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Mitchell v. State

Florida Court of Appeals, Fourth District

April 25, 2018

MOSES MITCHELL, Appellant,
v.
STATE OF FLORIDA, Appellee.

         Not final until disposition of timely filed motion for rehearing.

          Appeal from the Circuit Court for the Fifteenth Judicial Circuit, Palm Beach County; Laura Sellers Johnson, Judge; L.T. Case No. 502015CF000469AXXXMB.

          Carey Haughwout, Public Defender, and David John McPherrin, Assistant Public Defender, West Palm Beach, for appellant.

          Pamela Jo Bondi, Attorney General, Tallahassee, and Rachael Kaiman, Assistant Attorney General, West Palm Beach, for appellee.

          Forst, J.

         Appellant Moses Mitchell was convicted of burglary with assault or battery while in possession of a firearm and two counts of robbery with a firearm. We affirm on all issues raised on appeal. We write only to address Appellant's argument that the trial court's failure to explicitly articulate what standard it applied when reviewing the evidence with respect to his motion for a new trial was reversible error.

         Background

         After a guilty verdict, Appellant filed a timely motion for new trial. He asserted that the verdicts were contrary to the weight of the evidence and specifically requested the trial court to "assess the verdict in light of the weight and credibility of the evidence." The trial court denied the motion, verbally stating, "[a]ll right, I'll note your motion and objections and at this time I'll deny your motion for a new trial or your motion to dismiss." The judge then entered a written order, merely stating, "[t]he motion is denied." Appellant made no objection that the trial court had not articulated the legal standard it applied in reviewing the evidence.

         Analysis

         "Ordinarily, a trial court's ruling on a [Florida Rule of Criminal Procedure] 3.600(a)(2) motion for new trial is subject to review under an abuse of discretion standard. But where a trial court's ruling is based on the application of an incorrect legal standard, the ruling is subject to de novo review." Velloso v. State, 117 So.3d 903, 905 (Fla. 4th DCA 2013) (quoting Ferebee v. State, 967 So.2d 1071, 1073 (Fla. 2d DCA 2007)).

         Trial courts will be reversed on appeal for incorrectly applying the standard for motions for judgment of acquittal when deciding motions for a new trial. See, e.g., Palmer v. State, 196 So.3d 1289, 1289 (Fla. 1st DCA 2016); Ferebee, 967 So.2d at 1073; Spear v. State, 860 So.2d 1080, 1080 (Fla. 1st DCA 2003); Moore v. State, 800 So.2d 747, 749-50 (Fla. 5th DCA 2001). Motions for judgment of acquittal are decided under the sufficiency of the evidence standard, which "examines whether the evidence presented is legally adequate to permit a conviction." Velloso, 117 So.3d at 905; see also Fla. R. Crim. P. 3.380(a). Motions for a new trial are assessed under the weight of the evidence standard, which "evaluates whether a greater amount of credible evidence supports an acquittal." Velloso, 117 So.3d at 905; see also Fla. R. Crim. P. 3.600(a)(2).[1] We reversed the trial court in Velloso because it applied the sufficiency of the evidence standard when deciding a motion for new trial. Velloso, 117 So.3d at 905-06.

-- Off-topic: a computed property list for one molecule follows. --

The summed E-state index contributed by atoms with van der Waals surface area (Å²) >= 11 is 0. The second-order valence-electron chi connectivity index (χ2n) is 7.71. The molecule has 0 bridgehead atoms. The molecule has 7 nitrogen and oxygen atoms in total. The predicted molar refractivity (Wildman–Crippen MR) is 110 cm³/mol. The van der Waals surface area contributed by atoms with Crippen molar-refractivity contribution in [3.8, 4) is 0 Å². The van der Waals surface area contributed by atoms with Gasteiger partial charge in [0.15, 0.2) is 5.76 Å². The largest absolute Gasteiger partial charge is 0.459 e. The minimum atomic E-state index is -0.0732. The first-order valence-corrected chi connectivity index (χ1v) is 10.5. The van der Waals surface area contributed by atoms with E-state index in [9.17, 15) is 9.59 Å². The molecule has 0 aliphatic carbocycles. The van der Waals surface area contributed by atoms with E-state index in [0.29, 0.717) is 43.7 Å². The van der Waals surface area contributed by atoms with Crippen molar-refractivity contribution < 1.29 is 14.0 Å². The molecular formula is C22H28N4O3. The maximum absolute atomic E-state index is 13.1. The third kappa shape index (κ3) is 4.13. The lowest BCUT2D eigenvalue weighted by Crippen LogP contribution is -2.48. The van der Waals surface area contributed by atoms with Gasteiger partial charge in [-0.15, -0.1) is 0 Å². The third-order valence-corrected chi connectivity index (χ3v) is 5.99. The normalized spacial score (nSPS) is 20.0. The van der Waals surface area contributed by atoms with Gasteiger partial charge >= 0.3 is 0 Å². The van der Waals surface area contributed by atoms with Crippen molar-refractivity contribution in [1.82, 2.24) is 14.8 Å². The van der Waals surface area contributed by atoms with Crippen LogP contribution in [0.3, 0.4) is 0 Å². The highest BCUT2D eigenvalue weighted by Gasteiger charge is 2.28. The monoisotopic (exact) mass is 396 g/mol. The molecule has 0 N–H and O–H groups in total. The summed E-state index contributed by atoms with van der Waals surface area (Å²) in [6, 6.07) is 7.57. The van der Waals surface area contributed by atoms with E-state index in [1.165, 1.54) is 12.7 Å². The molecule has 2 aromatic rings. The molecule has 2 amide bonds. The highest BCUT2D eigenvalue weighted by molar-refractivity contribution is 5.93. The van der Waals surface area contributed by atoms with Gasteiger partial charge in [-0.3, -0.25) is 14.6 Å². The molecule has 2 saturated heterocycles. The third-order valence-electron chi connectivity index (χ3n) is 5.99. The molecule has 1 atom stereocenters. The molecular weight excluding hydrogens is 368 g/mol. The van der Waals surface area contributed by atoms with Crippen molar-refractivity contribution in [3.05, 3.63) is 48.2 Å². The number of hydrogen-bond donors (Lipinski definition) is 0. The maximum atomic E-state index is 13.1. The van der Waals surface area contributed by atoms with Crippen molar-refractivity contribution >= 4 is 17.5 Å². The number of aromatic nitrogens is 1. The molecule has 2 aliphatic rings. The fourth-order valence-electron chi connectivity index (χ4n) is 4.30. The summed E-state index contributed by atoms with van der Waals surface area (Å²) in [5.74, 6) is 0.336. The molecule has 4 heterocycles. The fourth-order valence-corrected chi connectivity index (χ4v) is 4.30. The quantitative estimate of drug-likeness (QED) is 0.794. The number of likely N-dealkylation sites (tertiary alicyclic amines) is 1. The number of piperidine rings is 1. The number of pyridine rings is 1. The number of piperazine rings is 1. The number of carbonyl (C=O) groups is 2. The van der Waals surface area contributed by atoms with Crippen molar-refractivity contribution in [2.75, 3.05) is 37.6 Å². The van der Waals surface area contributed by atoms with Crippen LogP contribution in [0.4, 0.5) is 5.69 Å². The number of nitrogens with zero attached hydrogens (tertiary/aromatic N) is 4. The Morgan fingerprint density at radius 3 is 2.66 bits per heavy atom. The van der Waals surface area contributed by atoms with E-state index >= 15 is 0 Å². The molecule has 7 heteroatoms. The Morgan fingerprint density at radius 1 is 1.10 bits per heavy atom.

Here, in his motion for new trial, Appellant argued that the verdict was contrary to the law and the weight of the evidence. The trial court asked defense counsel if he wanted to add anything to the motion. Counsel stated that he was specific in this argument in the motion and would rely on the written motion. The trial court noted the motion and summarily denied it, without specifying the standard it was applying. Appellant lodged no objection nor request for clarification. Thus, to the extent there is an issue for review, it was not preserved. "The requirement of a contemporaneous objection is based on practical necessity and basic fairness in the operation of a judicial system. It places the trial judge on notice that error may have been committed, and provides [the judge] an opportunity to correct it at an early stage of the proceedings." Castor v. State, 365 So.2d 701, 703 (Fla. 1978).

         In light of Appellant's failure to preserve this issue, our review is limited to determining whether the trial court's failure to explicitly recite the standard of review constitutes fundamental error. In addition to Velloso (where the trial court articulated the wrong standard), Appellant relies upon two cases cited in Velloso for his argument that remand is required for the trial court to reconsider the motion for new trial. In Geibel, the court remanded because it was "unable to establish whether [the trial court] applied the correct standard from [the trial court's] oral pronouncement, particularly in light of [the trial court's] comment that [it] found no 'legal basis' to support the motion." 817 So.2d at 1045. In Lee v. State, 117 So.3d 848 (Fla. 5th DCA 2013), the court remanded because "it is unclear whether or not the trial judge applied the correct standard in denying the motion for new trial [and] the State agrees that because the record on the issue is ambiguous, a new hearing on [the] motion is appropriate." Id. at 850.

         Here, the trial court did not make any eyebrow-raising comment as in Velloso or Geibel, nor does the State agree with Appellant that there is an "ambiguous" record on this issue. Appellant provided the trial court with the correct standard of review in his motion, and neither the State nor the trial court took exception to that standard. The trial court then noted ...


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